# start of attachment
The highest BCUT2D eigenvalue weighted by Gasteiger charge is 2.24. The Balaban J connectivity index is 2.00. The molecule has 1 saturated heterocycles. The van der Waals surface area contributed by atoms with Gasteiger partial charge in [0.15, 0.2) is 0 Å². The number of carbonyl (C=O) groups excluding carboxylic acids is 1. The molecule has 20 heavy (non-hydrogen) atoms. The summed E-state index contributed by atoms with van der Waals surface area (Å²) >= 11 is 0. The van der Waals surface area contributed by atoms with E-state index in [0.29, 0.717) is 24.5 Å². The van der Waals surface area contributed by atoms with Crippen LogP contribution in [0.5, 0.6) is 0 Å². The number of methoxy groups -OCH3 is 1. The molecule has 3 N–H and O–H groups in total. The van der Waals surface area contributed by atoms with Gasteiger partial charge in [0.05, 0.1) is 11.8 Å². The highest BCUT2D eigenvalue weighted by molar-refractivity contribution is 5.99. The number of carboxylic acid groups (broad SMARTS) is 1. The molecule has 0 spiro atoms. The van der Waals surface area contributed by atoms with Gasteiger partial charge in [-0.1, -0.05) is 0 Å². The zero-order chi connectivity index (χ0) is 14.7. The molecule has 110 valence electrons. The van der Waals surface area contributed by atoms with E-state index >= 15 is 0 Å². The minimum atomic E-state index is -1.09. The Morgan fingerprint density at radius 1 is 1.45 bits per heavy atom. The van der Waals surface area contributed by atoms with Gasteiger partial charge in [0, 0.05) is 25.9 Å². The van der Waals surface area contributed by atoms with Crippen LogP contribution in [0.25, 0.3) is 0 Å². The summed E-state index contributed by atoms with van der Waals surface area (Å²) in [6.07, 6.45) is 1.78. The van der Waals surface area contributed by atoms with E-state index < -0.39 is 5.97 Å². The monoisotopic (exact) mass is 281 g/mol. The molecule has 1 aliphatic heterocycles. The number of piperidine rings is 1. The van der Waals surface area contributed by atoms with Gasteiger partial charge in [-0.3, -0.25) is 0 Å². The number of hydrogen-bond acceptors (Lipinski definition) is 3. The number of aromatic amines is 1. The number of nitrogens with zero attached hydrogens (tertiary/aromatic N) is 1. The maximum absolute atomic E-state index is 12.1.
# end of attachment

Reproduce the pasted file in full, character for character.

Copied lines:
The highest BCUT2D eigenvalue weighted by Gasteiger charge is 2.24. The Balaban J connectivity index is 2.00. The molecule has 1 saturated heterocycles. The van der Waals surface area contributed by atoms with Gasteiger partial charge in [0.15, 0.2) is 0 Å². The number of carbonyl (C=O) groups excluding carboxylic acids is 1. The molecule has 20 heavy (non-hydrogen) atoms. The summed E-state index contributed by atoms with van der Waals surface area (Å²) >= 11 is 0. The van der Waals surface area contributed by atoms with E-state index in [0.29, 0.717) is 24.5 Å². The van der Waals surface area contributed by atoms with Crippen LogP contribution in [0.5, 0.6) is 0 Å². The number of methoxy groups -OCH3 is 1. The molecule has 3 N–H and O–H groups in total. The van der Waals surface area contributed by atoms with Gasteiger partial charge in [0.05, 0.1) is 11.8 Å². The highest BCUT2D eigenvalue weighted by molar-refractivity contribution is 5.99. The number of carboxylic acid groups (broad SMARTS) is 1. The molecule has 0 spiro atoms. The van der Waals surface area contributed by atoms with Gasteiger partial charge in [-0.1, -0.05) is 0 Å². The zero-order chi connectivity index (χ0) is 14.7. The molecule has 110 valence electrons. The van der Waals surface area contributed by atoms with E-state index >= 15 is 0 Å². The minimum atomic E-state index is -1.09. The Morgan fingerprint density at radius 1 is 1.45 bits per heavy atom. The van der Waals surface area contributed by atoms with Gasteiger partial charge in [0, 0.05) is 25.9 Å². The van der Waals surface area contributed by atoms with Crippen LogP contribution in [0.25, 0.3) is 0 Å². The summed E-state index contributed by atoms with van der Waals surface area (Å²) in [6.07, 6.45) is 1.78. The van der Waals surface area contributed by atoms with E-state index < -0.39 is 5.97 Å². The monoisotopic (exact) mass is 281 g/mol. The molecule has 1 aliphatic heterocycles. The number of piperidine rings is 1. The van der Waals surface area contributed by atoms with Gasteiger partial charge in [-0.3, -0.25) is 0 Å². The number of hydrogen-bond acceptors (Lipinski definition) is 3. The number of aromatic amines is 1. The number of nitrogens with zero attached hydrogens (tertiary/aromatic N) is 1. The maximum absolute atomic E-state index is 12.1.